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In the last two years, the popularity of Greek foods has increased to the point that they are no longer being imported just by ethnic companies, but by mainstream companies, too, such as Kraft, according to Eric Moscahlaidis, president of Krinos Foods, Long Island City, N.Y., one of the largest importers of Greek foods to the United States.There is a trend toward convergence, with ethnic foods becoming

In the last two years, the popularity of Greek foods has increased to the point that they are no longer being imported just by ethnic companies, but by mainstream companies, too, such as Kraft, according to Eric Moscahlaidis, president of Krinos Foods, Long Island City, N.Y., one of the largest importers of Greek foods to the United States.

There is a trend toward convergence, with ethnic foods becoming more and more integrated into retailers' regular sections. It's not uncommon to find stuffed grape leaves on supermarket shelves and four or five kinds of Greek olives.

On the West Coast, Moscahlaidis said, a grated cheese called Mythzithra, similar to Romano and a little less expensive, is doing very well. Krinos sells "thousands" of cases of whole roasted red peppers, and since SN last reported on Greek foods (May 8, 2000), marinated jarred olives, some stuffed with garlic or with orange rind and bay leaves, are coming into their own, along with organic olive oils. A rolled wafer cookie under the Twistie brand name is doing phenomenally well in Demoulas Market Basket stores in New England, according to Moscahlaidis.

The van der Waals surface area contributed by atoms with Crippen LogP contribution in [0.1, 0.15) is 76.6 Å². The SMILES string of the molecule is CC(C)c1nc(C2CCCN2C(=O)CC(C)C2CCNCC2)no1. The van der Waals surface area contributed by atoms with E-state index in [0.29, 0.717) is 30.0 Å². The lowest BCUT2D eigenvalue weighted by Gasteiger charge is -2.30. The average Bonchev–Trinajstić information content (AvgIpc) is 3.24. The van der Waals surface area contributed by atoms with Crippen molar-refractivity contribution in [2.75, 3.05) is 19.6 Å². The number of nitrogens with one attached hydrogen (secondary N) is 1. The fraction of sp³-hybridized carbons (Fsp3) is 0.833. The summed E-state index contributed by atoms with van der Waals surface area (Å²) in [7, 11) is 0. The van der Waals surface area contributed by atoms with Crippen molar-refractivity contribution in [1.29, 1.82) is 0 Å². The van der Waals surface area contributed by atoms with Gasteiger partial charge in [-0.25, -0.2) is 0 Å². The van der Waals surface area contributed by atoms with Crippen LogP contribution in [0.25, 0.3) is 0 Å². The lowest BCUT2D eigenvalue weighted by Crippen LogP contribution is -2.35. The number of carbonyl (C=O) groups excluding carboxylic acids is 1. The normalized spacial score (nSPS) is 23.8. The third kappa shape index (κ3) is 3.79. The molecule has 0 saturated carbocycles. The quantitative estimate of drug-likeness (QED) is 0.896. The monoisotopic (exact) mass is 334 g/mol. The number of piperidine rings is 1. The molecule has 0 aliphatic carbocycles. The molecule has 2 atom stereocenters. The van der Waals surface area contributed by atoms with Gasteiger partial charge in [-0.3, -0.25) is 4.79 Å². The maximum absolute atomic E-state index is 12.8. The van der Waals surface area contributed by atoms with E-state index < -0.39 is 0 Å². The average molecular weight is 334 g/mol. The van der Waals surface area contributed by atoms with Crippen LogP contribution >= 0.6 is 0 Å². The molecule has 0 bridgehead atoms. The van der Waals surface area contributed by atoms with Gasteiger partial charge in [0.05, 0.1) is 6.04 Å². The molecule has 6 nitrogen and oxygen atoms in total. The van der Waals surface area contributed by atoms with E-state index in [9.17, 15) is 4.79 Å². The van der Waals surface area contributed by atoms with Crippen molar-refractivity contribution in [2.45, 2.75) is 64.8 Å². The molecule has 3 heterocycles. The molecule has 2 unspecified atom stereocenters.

The item he calls "the next wave" of Greek grocery items is fruit nectars, such as the Amita brand Krinos will soon start distributing. Amita nectars are produced by the Coca-Cola bottler in Greece, Hellenic Bottling Co., which Moscahlaidis said is the second-largest bottler after Coca-Cola Enterprises. "It is brand new; we are just starting to work with them. We will put some money behind the brand, in a marketing program, and we are going to push it into the mainstream," he told SN.

To consider Greek food as ethnic is passe, said Bonnie Henry, chief executive officer and president, Hellas International, Salem, Mass., another large importer and owner of the Morea brand of olive products, spreads, vinegars and Nectars of the Gods fruit preserves.